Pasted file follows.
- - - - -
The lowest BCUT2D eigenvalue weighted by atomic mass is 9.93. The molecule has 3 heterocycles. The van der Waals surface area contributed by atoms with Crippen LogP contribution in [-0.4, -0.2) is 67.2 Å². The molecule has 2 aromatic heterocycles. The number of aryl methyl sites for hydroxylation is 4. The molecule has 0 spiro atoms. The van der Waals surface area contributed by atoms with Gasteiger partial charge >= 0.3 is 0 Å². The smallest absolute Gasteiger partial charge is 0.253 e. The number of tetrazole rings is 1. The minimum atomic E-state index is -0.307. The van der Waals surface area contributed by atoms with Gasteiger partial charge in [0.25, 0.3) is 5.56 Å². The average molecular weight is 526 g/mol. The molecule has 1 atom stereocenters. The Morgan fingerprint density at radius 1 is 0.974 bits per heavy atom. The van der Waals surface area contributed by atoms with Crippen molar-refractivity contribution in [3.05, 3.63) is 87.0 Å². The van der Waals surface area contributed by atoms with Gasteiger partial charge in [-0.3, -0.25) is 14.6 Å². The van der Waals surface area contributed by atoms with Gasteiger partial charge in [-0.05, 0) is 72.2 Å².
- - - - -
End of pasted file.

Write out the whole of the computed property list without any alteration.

The lowest BCUT2D eigenvalue weighted by atomic mass is 9.93. The molecule has 3 heterocycles. The van der Waals surface area contributed by atoms with Crippen LogP contribution in [-0.4, -0.2) is 67.2 Å². The molecule has 2 aromatic heterocycles. The number of aryl methyl sites for hydroxylation is 4. The molecule has 0 spiro atoms. The van der Waals surface area contributed by atoms with Gasteiger partial charge >= 0.3 is 0 Å². The smallest absolute Gasteiger partial charge is 0.253 e. The number of tetrazole rings is 1. The minimum atomic E-state index is -0.307. The van der Waals surface area contributed by atoms with Gasteiger partial charge in [0.25, 0.3) is 5.56 Å². The average molecular weight is 526 g/mol. The molecule has 1 atom stereocenters. The Morgan fingerprint density at radius 1 is 0.974 bits per heavy atom. The van der Waals surface area contributed by atoms with Crippen molar-refractivity contribution in [3.05, 3.63) is 87.0 Å². The van der Waals surface area contributed by atoms with Gasteiger partial charge in [-0.3, -0.25) is 14.6 Å². The van der Waals surface area contributed by atoms with Gasteiger partial charge in [-0.05, 0) is 72.2 Å².